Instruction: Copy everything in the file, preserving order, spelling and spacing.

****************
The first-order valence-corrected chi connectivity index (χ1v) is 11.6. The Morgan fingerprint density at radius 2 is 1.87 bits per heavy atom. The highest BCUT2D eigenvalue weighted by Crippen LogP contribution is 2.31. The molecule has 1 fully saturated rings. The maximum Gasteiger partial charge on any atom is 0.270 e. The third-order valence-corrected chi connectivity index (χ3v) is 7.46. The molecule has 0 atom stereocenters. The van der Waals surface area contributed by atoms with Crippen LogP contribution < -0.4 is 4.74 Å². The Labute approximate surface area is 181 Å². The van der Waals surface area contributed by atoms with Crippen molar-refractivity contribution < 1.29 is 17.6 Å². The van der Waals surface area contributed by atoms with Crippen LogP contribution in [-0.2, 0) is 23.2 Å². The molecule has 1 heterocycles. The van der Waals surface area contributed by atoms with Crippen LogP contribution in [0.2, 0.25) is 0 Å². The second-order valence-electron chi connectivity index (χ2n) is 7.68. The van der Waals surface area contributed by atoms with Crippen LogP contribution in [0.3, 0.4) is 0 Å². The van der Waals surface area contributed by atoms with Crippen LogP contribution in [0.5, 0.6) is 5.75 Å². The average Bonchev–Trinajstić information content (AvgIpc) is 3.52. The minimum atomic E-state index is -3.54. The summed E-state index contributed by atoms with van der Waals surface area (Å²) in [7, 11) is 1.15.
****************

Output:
The first-order valence-corrected chi connectivity index (χ1v) is 11.6. The Morgan fingerprint density at radius 2 is 1.87 bits per heavy atom. The highest BCUT2D eigenvalue weighted by Crippen LogP contribution is 2.31. The molecule has 1 fully saturated rings. The maximum Gasteiger partial charge on any atom is 0.270 e. The third-order valence-corrected chi connectivity index (χ3v) is 7.46. The molecule has 0 atom stereocenters. The van der Waals surface area contributed by atoms with Crippen LogP contribution < -0.4 is 4.74 Å². The Labute approximate surface area is 181 Å². The van der Waals surface area contributed by atoms with Crippen molar-refractivity contribution < 1.29 is 17.6 Å². The van der Waals surface area contributed by atoms with Crippen LogP contribution in [-0.2, 0) is 23.2 Å². The molecule has 1 heterocycles. The van der Waals surface area contributed by atoms with Crippen LogP contribution in [0.2, 0.25) is 0 Å². The second-order valence-electron chi connectivity index (χ2n) is 7.68. The van der Waals surface area contributed by atoms with Crippen LogP contribution in [0.3, 0.4) is 0 Å². The van der Waals surface area contributed by atoms with Crippen LogP contribution in [0.5, 0.6) is 5.75 Å². The average Bonchev–Trinajstić information content (AvgIpc) is 3.52. The minimum atomic E-state index is -3.54. The summed E-state index contributed by atoms with van der Waals surface area (Å²) in [7, 11) is 1.15.